ABSTRACT: The prevalence of dermatophytes and topical candidal infections is high worldwide. While unlikely to be the cause of a patient’s hospital visit, the infection should address be addressed by healthcare providers either by initiating treatment or continuing it as outpatient therapy. Improper treatment can lead to disease progression. As the severity of the condition increases, the patient can become more susceptible to other infections. A variety of topical treatments are available, including allylamines, azoles, and polyenes.
US Pharm. 2018;43(6):HS-9-HS-12.
Fungal infections of the epidermis are common worldwide and are estimated to affect 10% to 20% of the world’s population.1 They represent a persistent problem across healthcare settings owing to various fungal pathogens and sites of infection. While generally thought of as an outpatient condition, many patients who present to the hospital have concomitant fungal infections that if left untreated or treated inappropriately, can become severe and complicate the overall management of hospitalized patients.2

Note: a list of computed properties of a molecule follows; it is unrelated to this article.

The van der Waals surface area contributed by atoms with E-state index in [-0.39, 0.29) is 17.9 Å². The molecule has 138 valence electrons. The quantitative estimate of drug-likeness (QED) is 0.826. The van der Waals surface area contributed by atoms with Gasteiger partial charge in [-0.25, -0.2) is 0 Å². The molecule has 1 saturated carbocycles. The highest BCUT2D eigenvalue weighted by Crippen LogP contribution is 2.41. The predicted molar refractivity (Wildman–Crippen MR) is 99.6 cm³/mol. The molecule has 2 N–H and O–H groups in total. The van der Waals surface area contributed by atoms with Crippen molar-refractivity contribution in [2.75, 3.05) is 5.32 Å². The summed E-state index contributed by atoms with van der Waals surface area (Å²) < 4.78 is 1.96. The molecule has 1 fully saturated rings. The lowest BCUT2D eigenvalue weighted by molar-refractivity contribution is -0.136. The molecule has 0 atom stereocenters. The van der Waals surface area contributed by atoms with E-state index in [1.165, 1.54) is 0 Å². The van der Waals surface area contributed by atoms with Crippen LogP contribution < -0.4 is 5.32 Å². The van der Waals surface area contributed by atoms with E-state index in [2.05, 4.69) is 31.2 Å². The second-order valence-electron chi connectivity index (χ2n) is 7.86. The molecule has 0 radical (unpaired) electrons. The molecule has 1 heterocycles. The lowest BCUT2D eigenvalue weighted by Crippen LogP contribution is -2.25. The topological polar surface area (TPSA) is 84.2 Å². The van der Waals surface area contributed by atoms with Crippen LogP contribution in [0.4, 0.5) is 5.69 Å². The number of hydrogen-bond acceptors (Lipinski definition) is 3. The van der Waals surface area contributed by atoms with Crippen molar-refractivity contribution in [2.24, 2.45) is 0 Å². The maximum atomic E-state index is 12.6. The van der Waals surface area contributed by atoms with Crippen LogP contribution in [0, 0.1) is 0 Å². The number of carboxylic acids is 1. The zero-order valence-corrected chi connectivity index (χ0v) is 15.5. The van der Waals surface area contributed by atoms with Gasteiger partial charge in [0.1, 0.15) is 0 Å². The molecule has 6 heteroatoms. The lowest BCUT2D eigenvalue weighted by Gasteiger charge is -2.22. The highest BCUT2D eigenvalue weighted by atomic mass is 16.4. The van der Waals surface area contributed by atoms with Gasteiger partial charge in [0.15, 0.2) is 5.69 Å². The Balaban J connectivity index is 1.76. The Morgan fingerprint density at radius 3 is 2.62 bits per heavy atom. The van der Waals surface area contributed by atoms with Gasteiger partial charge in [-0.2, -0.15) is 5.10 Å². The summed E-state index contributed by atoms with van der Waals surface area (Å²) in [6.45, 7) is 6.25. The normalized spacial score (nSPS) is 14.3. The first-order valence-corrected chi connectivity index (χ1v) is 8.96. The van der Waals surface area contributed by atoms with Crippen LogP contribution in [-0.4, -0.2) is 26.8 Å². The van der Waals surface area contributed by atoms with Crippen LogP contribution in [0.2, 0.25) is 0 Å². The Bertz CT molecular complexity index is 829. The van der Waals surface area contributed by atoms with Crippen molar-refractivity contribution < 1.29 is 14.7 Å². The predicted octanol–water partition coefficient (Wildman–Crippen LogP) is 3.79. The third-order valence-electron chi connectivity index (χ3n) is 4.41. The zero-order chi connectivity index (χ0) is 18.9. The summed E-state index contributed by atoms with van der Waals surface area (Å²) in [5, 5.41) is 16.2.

Identification of dermatophyte infections is categorized based upon the anatomical site of infection through Latin terminology such as capitis (head); corporis (body); and pedis (foot). The majority of infectious dermatophytes belong to the genera Epidermophyton, Mirosporum, and Trichophyton.1,3,4 These fungi seed keratinized tissues, infecting the skin, hair, and nails.5 Most infections are confined to the stratum corneum, nails, and follicles of the hair; however, deeper infection is possible, especially when prudent treatment is not sought.1,3 Of the dermatophytes, Trichophyton rubrum has become the prevailing cause of infection in the United States and Europe, although various species predominate from one country to another.4,5 However, there are multiple species of Trichophyton as well as Microsporum that are responsible for tinea infections.4